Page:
How Do You Attract Younger Guests?

By Jenny Berg August 30, 2010, 8:45 AM EDT

United Entertainment Group, Cover Girl's New York-based PR and marketing agency, enlisted Koncept Events to stage a five-city road show geared toward women who are just starting to use makeup.

Photo: Courtesy of United Entertainment Group

By giving events a youthful edge, organizations can draw new customers and donors, and corporations can attract emerging talent or new customers. From carefully curated soundtracks to high-impact entertainment, here are some ways to draw fresh faces.

In Chicago, Saks Fifth Avenue director of marketing Julie Selakovich tapped online magazine, which has a core readership of 25- to 40-year-old women, to publicize an in-store fashion show. Saks and Cheeky staffers selected “six influential, fashionable people in Chicago,” including PR reps and members of the media, to serve as hosts and models. The event had a fun, low-key vibe with a shiny pink runway by Kehoe Designs, a DJ, and refreshments from sponsors MGD 64 and VitaminWater Zero. Through email blasts from Cheeky, postings on social networking sites, and word-of-mouth publicity from the host committee, the event drew 150 guests. “More than half were new customers to Saks Fifth Avenue,” Selakovich says.

In April, Hillary Smith and Sarah Turk of Miami’s Koncept Events worked on a national road show to promote Cover Girl’s Clean Foundation line of cosmetics. Held in the parking lots of stores such as Rite Aid and Walgreens, the events offered free makeovers and product education. Because the makeup is geared toward 13- to 21-year-old women, the events’ “marketing, signage, color palette, and even the uniforms and look of the makeup artists, were chosen to appeal to that age range,” Smith says. “We also created a playlist with that age group in mind, [with] artists such as Miley Cyrus and Lady Gaga.” Smith says the coupon redemption for Clean Foundation products was “through the roof” and estimates that 75 to 90 percent of guests purchased products on site.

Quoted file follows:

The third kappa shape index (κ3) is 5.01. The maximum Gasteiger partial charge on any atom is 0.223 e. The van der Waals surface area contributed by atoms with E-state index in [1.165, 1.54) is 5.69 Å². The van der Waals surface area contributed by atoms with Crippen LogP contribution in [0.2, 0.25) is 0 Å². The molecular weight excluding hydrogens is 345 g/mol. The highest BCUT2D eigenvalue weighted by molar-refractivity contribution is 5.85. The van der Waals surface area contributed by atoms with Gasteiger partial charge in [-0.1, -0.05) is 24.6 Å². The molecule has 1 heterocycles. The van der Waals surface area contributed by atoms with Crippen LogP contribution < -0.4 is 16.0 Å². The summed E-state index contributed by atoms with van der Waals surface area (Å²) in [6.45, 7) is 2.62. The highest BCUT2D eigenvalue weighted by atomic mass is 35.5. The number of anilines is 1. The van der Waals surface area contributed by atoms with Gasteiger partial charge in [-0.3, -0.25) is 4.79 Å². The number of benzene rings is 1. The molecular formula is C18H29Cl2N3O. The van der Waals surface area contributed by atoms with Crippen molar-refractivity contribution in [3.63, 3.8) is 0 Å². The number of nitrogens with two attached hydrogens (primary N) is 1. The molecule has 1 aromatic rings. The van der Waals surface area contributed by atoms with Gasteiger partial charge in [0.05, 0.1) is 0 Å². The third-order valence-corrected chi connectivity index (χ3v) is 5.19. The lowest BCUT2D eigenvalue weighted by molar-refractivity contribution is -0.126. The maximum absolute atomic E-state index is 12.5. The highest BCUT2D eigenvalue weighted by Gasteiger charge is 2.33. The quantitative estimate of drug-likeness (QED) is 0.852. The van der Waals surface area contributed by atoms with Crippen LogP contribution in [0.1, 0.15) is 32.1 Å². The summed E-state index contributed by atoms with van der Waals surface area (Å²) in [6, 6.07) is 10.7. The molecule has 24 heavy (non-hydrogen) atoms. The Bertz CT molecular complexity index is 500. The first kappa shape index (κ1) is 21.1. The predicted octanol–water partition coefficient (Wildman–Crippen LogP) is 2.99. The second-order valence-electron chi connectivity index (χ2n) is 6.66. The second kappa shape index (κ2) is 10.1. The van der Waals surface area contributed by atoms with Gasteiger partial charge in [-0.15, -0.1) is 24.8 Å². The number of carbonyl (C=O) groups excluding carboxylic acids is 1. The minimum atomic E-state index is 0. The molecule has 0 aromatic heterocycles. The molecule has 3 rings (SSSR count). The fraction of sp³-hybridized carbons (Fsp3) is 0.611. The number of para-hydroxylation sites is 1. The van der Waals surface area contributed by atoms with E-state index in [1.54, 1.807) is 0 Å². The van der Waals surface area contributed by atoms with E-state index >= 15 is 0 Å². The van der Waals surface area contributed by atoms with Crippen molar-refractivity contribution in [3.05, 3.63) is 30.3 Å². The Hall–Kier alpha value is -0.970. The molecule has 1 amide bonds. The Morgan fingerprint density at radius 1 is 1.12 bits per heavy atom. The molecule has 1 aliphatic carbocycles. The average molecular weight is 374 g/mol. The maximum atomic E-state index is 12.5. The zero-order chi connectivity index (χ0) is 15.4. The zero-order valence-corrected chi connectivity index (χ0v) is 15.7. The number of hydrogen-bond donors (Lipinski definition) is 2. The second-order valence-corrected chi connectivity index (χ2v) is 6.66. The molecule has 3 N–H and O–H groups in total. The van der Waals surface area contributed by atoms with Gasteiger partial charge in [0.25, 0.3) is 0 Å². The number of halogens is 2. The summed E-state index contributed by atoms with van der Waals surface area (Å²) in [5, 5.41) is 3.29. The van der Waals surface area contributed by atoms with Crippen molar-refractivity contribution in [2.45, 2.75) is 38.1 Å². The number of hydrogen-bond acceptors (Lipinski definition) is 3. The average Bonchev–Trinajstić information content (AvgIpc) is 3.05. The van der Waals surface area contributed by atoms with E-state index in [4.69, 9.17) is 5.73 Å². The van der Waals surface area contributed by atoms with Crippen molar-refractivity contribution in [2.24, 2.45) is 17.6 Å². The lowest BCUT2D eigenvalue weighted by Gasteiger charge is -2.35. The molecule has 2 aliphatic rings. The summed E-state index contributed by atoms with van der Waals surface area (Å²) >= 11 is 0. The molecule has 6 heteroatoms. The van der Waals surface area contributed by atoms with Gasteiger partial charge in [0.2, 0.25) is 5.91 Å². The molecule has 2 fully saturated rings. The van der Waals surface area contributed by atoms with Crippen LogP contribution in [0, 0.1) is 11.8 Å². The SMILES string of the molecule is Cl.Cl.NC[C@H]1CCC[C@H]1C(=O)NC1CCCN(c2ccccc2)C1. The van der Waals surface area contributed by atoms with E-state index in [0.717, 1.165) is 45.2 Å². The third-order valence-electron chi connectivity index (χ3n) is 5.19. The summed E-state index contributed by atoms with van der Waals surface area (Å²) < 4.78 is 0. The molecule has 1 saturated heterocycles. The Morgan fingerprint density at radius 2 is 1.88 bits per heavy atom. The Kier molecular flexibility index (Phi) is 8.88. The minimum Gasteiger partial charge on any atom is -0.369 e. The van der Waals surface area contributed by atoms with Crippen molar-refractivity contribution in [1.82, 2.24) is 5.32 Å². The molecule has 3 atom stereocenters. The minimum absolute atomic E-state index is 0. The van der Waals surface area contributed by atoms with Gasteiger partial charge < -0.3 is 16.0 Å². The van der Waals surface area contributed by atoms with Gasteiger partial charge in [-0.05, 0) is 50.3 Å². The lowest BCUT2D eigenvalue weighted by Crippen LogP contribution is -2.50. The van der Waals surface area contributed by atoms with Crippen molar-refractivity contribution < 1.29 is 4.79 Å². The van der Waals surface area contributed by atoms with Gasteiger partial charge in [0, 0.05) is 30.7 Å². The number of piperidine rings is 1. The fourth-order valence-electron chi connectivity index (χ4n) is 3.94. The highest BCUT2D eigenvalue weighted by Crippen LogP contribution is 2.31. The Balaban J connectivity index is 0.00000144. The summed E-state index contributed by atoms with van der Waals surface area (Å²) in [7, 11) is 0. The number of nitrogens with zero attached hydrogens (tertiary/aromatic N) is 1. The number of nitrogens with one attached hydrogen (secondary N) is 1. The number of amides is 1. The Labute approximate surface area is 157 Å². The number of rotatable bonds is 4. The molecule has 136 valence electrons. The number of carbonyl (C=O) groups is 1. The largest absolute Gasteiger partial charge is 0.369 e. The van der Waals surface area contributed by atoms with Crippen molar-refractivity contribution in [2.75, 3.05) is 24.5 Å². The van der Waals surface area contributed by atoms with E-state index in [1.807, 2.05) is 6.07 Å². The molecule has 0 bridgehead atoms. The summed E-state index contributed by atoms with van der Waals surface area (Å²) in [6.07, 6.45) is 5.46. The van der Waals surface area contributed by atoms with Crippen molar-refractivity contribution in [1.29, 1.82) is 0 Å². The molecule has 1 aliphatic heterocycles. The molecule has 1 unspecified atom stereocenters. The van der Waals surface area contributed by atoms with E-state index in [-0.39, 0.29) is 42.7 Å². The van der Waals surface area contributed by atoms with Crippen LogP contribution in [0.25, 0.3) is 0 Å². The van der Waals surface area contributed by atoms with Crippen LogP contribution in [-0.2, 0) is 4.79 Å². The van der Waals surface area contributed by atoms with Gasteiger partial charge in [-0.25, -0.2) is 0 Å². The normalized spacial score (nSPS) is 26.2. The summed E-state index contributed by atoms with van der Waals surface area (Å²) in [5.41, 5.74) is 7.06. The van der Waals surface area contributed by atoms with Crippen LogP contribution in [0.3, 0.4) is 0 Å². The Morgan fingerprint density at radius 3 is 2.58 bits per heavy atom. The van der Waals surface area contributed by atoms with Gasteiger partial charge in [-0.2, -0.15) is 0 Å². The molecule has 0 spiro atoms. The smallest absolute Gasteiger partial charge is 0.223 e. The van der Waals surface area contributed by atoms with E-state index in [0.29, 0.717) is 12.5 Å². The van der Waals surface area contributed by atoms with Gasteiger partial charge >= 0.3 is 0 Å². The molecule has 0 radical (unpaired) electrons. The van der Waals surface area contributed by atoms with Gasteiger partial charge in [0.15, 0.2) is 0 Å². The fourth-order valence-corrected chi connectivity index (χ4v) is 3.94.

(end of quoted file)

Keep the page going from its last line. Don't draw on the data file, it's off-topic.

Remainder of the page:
In the nonprofit realm, planners are using after-parties to target emerging philanthropists. When the Art Institute of Chicago debuted its Matisse exhibition in March, the women’s board hosted an elegant gala with a champagne reception, a string quartet, and a three-course dinner. Geared toward a younger crowd, a separate event—new this year—started at 10 p.m. in the museum’s upper-level restaurant. There, guests found pillow-strewn lounge areas, a dance floor with disco balls, and a buffet of sliders and French fries. Dubbed “Radical Night,” the event had a separate host committee comprised of young area professionals. Some 350 guests, most in the 21-to 40-year-old age range, attended.
The party was “certainly a great success,” says director of donor initiatives Anne Henry. “It raised a bit of money. More importantly, though, it was an opportunity to welcome a new audience. All ticket purchasers who were not already members of the museum received a membership with their ticket.” 

Jung Lee, co-founder of New York production company Fête, says that clients with particularly dry corporate cultures hire her to produce events that will help retain younger employees. In addition to keeping current staffers, she says, “great corporate events can be selling tools to attract great new talent during the recruiting process.”

Lee says that uninteresting entertainment is a common mistake at corporate gatherings. “Most event entertainment goes on a little too long,” she said. “Young employees have a shorter attention span and will get bored.” Lee recommends hiring entertainers who can deliver short, high-impact performances that incorporate contemporary humor. She has wrangled up-and-coming comedian Aziz Ansari and talent from Second City Entertainment. She’s also hired a professional pickpocket artist to roam cocktail receptions and pluck guests’ watches and wallets.

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